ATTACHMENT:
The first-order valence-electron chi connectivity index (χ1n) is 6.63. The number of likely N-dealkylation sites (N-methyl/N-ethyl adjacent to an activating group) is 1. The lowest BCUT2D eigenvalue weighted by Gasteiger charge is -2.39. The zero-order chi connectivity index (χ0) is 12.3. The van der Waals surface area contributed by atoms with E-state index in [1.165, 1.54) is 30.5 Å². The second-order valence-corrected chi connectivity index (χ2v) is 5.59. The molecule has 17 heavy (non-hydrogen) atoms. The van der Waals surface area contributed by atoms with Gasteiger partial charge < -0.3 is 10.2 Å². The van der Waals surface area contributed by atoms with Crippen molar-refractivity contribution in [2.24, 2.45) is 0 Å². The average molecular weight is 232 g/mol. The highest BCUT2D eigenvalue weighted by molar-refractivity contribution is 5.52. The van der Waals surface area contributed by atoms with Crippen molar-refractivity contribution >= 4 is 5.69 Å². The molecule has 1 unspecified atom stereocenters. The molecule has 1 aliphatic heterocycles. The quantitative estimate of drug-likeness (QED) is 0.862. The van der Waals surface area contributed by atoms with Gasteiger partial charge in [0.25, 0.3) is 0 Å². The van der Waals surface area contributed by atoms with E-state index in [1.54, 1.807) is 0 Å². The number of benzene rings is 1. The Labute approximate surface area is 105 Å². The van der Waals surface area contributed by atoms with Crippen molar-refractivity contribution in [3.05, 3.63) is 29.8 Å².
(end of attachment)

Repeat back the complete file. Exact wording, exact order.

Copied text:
The first-order valence-electron chi connectivity index (χ1n) is 6.63. The number of likely N-dealkylation sites (N-methyl/N-ethyl adjacent to an activating group) is 1. The lowest BCUT2D eigenvalue weighted by Gasteiger charge is -2.39. The zero-order chi connectivity index (χ0) is 12.3. The van der Waals surface area contributed by atoms with E-state index in [1.165, 1.54) is 30.5 Å². The second-order valence-corrected chi connectivity index (χ2v) is 5.59. The molecule has 17 heavy (non-hydrogen) atoms. The van der Waals surface area contributed by atoms with Gasteiger partial charge < -0.3 is 10.2 Å². The van der Waals surface area contributed by atoms with Crippen molar-refractivity contribution in [2.24, 2.45) is 0 Å². The average molecular weight is 232 g/mol. The highest BCUT2D eigenvalue weighted by molar-refractivity contribution is 5.52. The van der Waals surface area contributed by atoms with Crippen molar-refractivity contribution >= 4 is 5.69 Å². The molecule has 1 unspecified atom stereocenters. The molecule has 1 aliphatic heterocycles. The quantitative estimate of drug-likeness (QED) is 0.862. The van der Waals surface area contributed by atoms with Gasteiger partial charge in [0.25, 0.3) is 0 Å². The van der Waals surface area contributed by atoms with E-state index in [1.54, 1.807) is 0 Å². The number of benzene rings is 1. The Labute approximate surface area is 105 Å². The van der Waals surface area contributed by atoms with Crippen molar-refractivity contribution in [3.05, 3.63) is 29.8 Å².